Could you provide a brief journey of how you arrived where you are today?
I cannot tell you that I intended to work in Islamic finance, nor can I tell you that my path has been entirely linear. I did begin the study of law with the intent — albeit somewhat vaguely — of finding a way to apply Islamic principles to practical realities — particularly for American Muslims. I have always had an interest in all things Islamic, particularly Islamic law and jurisprudence, so when I had the rare opportunity while still a law student to undertake an internship at a prominent US law firm in Saudi Arabia, I quickly seized the opportunity. Since then, for the past many years, I have regularly worked on transactions involving Islamic finance, Islamic law or the Muslim world in some fashion.
What does your role involve?
I must, first and foremost, service my client’s needs, and I am fortunate to have forward-thinking clients who have given me tasks that are far from mundane — and I use that term relatively to Islamic finance. Together with our team, I have structured and documented some novel and important financial products and transactions. In addition, working in the US market, I have to educate my clients’ counterparties and a variety of institutions on Islamic finance and sometimes, even Islam in general.
What is your greatest achievement to date?
We are fortunate to represent an up-and-coming American Muslim financial institution in the development of the first standardized Islamic commercial real estate finance product. To bring this product to market, we worked for well over a year on the product documentation itself, having to properly consider a variety of different legal, Shariah and business-related factors. We had to design and document what are, to our knowledge, the first-ever warehouse and table funding facilities along Islamic lines as a component of this product. We’re particularly proud of this initiative because it’s the first of its kind in the US and is a milestone in the success of the American Muslim community.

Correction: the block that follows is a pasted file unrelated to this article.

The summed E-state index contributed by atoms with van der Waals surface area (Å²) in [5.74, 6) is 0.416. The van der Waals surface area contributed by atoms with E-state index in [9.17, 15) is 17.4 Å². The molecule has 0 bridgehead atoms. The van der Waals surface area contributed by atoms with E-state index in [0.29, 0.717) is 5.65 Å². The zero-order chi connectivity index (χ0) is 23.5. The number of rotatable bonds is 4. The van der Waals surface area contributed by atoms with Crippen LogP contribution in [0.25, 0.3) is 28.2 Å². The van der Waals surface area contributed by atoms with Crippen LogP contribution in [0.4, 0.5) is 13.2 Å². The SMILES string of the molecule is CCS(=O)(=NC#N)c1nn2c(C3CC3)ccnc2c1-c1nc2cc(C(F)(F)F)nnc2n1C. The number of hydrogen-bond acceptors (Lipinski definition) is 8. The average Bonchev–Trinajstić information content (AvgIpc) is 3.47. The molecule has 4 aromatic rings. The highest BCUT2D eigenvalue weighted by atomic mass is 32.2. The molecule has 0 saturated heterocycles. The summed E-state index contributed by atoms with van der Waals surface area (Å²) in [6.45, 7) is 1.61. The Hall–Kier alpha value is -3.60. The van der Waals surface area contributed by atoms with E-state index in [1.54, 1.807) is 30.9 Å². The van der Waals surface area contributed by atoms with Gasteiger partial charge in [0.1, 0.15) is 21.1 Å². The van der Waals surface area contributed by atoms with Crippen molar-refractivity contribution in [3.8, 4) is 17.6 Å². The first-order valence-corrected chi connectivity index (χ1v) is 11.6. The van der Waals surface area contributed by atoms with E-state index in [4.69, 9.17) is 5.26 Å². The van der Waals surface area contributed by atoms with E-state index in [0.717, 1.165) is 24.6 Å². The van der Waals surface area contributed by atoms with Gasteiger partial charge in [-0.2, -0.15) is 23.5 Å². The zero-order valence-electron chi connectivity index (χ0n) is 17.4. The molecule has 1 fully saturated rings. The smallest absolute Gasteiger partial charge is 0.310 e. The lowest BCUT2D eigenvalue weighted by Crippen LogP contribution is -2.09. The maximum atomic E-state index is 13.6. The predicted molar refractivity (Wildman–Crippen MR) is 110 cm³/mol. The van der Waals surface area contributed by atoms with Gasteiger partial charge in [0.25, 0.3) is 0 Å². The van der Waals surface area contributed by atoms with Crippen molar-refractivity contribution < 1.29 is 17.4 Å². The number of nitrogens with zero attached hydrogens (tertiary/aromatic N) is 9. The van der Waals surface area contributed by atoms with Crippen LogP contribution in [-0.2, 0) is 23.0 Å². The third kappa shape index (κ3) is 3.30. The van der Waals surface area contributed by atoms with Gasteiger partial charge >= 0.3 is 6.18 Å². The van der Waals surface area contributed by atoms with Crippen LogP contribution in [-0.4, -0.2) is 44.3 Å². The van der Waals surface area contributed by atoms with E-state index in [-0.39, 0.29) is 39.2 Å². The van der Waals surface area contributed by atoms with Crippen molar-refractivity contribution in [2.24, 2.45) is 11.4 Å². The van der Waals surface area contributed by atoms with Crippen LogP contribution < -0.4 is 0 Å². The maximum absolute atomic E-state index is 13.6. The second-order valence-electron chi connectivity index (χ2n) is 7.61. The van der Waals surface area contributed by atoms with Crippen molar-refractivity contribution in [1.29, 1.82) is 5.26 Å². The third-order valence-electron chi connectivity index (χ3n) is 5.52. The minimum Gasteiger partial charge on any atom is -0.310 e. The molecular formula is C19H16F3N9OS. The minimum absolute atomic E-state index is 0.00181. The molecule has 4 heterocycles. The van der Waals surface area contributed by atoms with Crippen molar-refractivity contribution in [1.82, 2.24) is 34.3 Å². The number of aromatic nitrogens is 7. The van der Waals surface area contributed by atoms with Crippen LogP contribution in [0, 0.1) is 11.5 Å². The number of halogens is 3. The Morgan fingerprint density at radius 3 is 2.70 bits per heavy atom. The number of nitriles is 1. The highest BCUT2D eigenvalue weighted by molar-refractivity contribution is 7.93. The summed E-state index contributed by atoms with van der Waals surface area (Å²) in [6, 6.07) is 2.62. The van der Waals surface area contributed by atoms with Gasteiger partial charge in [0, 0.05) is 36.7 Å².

What are the strengths of your business?
Our understanding of the relevant areas of law — both local and Islamic — at a fundamental level, which gives us an ability to implement Islamic principles to the maximum extent possible with the assistance of Shariah scholars. By understanding the rationale and underpinnings of these laws, we can better blend and integrate the two. I think that gives us an ability to be creative and inventive, rather than merely implement — and that’s a rarity in the US legal market.
What are the factors contributing to the success of your company?
A client’s in-house lawyer pulled us aside after closing an Islamic transaction last year and told us that during negotiations, he really couldn’t tell the difference between his team and the lawyers. We honestly didn’t even realize that — it was something flowing naturally from our personalities and how we deliver our service. We really do take a stake in the health and success of our clients. As a smaller firm with about 150 lawyers, there is a ‘personability’ to our services that I think is quite important but often forgotten.
What are the obstacles faced in running your business today?
We’re young as a team and people are still getting to know who we are, but our lawyers have several decades of experience in numerous realms of transactional law. Our youth and introduction to Islamic finance give us a fresh, independent approach to structuring and documentation which seems to me to have translated into enthusiasm, dedication and passion for the industry.
Where do you see the Islamic finance industry, maybe in the next five years?
I think that we will see Islamic finance applied to new spaces, and in the spaces it has inhabited for longer, I think we will see growth in the complexity and hopefully, efficiency of structures and mechanisms and in Shariah compliance.
I am looking forward — in fact, we already see — an integration of Islamic finance from abroad and from within the American Muslim population. I think there is some wonderful potential in creating transactions and vehicles together.
Name one thing you would like to see change in the world of Islamic finance?
It’s not so much a change as a continuation and an increased effort towards the ethic and spirituality underlying Islamic financial theories that I hope and expect, God willing, to see. I think ultimately, the success of Islamic finance — both qualitatively and quantitatively speaking — depends on this.
In my mind, this is the common denominator for all the relevant factors essential for this industry’s furtherance. So, whether we speak of transparency, proper governance, increased Shariah compliance, addressing consumer demand, the propriety of that demand or innovation, it all comes down to our continued and increased struggle, especially individually, to honor the intent of Islamic finance.
Murtha Cullina LLP represents clients across a broad spectrum of industry groups and provides specialty legal services to the agricultural, cable television, energy, telecommunications, healthcare, long-term care, motor vehicle, real estate and housing, and retail and hospitality industries. Visit www.murthalaw.com